Vidalia onions are among the fruits and vegetables that mark the seasons of the year. We always love the challenge of eating our fill of such seasonal produce for the few short weeks that it’s fresh. We’ve been a little impatient with the official state vegetable of Georgia because the harvest came late this year at the end of April. The onions are just starting to flood into the market.
It’s not that hard to eat a lot of them in their short season. Their combination of high water content and low levels of the sulfur compounds that make other onions pungent means that you don’t tear up when you slice Vidalias. Moreover, they impart a sweet onion flavor to dishes even before they are caramelized.
For an easy preparation, we like the Southern standby of baked onions. Wrap a peeled onion in a strip of bacon, hollow out the top and fill it with a bouillon cube, and bake at 400°F for about 45 minutes. It’s for real onion-lovers. Vidalia onions also make good onion soup.
But our favorite is an Alsatian style onion tart. Usually sold in slices at bakeries in Alsace, this is what we think of as a custardized version of a pissaladière. We like to make it in an 18cm fluted French tart pan because the pan does all the work to make it look fancy. And 18cm (a little over 7 inches) is just right for two people to split with a green salad. If you don’t like using strained bacon grease, substitute lard or vegetable shortening.
ALSATIAN ONION TART
1 cup flour (142 grams)
1/8 teaspoon salt
4 tablespoons chilled butter
2 tablespoons strained bacon grease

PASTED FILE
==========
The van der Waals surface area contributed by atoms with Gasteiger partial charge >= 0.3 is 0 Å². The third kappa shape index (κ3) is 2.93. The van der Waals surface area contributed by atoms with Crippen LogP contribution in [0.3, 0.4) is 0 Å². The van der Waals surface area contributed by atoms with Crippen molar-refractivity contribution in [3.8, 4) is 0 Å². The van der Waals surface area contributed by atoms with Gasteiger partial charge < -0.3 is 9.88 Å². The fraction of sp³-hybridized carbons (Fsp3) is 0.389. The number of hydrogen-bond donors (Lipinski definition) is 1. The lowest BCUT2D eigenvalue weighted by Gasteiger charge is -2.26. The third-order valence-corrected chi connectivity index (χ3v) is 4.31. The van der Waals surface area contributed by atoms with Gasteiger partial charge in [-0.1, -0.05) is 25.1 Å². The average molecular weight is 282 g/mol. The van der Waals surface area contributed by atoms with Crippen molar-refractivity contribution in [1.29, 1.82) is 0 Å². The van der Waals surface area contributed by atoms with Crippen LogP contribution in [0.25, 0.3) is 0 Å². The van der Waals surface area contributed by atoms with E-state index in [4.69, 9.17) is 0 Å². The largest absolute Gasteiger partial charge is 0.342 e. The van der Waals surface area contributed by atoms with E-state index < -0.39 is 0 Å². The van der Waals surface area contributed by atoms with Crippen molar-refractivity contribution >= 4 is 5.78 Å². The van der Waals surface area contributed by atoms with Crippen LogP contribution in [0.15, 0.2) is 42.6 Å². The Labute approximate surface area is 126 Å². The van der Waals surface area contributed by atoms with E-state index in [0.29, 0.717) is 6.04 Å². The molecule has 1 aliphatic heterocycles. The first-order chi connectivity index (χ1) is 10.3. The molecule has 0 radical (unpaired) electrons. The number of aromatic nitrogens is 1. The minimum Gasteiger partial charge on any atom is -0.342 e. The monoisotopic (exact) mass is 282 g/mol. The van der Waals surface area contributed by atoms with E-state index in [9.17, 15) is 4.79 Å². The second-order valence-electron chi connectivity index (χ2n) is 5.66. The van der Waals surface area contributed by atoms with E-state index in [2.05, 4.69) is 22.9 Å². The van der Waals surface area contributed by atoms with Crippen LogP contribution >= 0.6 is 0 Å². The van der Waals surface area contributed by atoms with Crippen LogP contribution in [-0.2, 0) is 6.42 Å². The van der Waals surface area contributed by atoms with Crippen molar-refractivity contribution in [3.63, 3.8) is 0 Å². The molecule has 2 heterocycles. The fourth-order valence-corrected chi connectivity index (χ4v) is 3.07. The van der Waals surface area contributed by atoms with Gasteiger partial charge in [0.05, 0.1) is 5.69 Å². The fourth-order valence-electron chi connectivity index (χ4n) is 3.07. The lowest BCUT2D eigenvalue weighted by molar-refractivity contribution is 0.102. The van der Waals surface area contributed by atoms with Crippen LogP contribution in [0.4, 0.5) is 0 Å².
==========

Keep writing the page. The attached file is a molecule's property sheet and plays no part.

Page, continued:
3 tablespoons ice water
2 slices bacon, cut into 1-inch strips
4 tablespoons butter
5 cups thinly sliced onions
1/2 teaspoon dried thyme
Salt and pepper to taste
1/3 cup water
1/3 cup flour
1 cup milk
To prepare the pastry dough, place flour, salt, butter, and bacon grease in a food processor and pulse until the mixture resembles coarse meal. Add ice water 1 tablespoon at a time, pulsing to mix. The dough will clump but not form a ball. Transfer to work surface and press pieces together to form a ball, then flatten. Wrap in plastic wrap and refrigerate at least 1 hour.
Set oven to 375° F.
Cut two squares of waxed paper from a roll. Place one on work surface and dust lightly with flour. Unwrap dough and place on dusted paper. Press to flatten further and dust with flour. Place second piece of waxed paper on top and roll out into a circle about 1/16 inch thick. Peel off top layer of waxed paper and flip dough into 18 cm tart pan, pressing edges into the flutes. Prick bottom several times with fork. Using pie weights, bake pastry shell in oven for about 25 minutes or until lightly browned.
Directions for filling and finishing
Make the filling while shell is baking. A chicken cooker (a 10 inch extra deep cast iron skillet) is perfect for preparing filling. Place bacon pieces in pan and cook slowly until crisp. Remove bacon to paper towels to drain. Without draining, melt 2 teaspoons of butter in pan and add the onions, thyme, salt, and pepper. Stirring often, cook for about 5 minutes until onions begin to soften. Add water and cover pan. Cook over low heat 25-35 minutes, stirring often, until the onions are soft and amber colored. Remove onions to a strainer and let cool and drain.
Remove pastry shell from oven. Renove pie weights and let shell cool on wire rack.
Wipe out the heavy skillet and add remaining butter. Melt and stir in flour, mixing well. Cook over medium heat a few minutes into roux begins to brown lightly. Slowly whisk in milk, and stir continuously until well-incorporated and mixture thickens. Remove from the heat and fold in drained onions. Then fold in eggs, one at at time. Add in bacon pieces.
Fill pie shell with this mixture and bake 35 minutes, or until filling is just set. Let cool on rack and serve at room temperature with a green salad.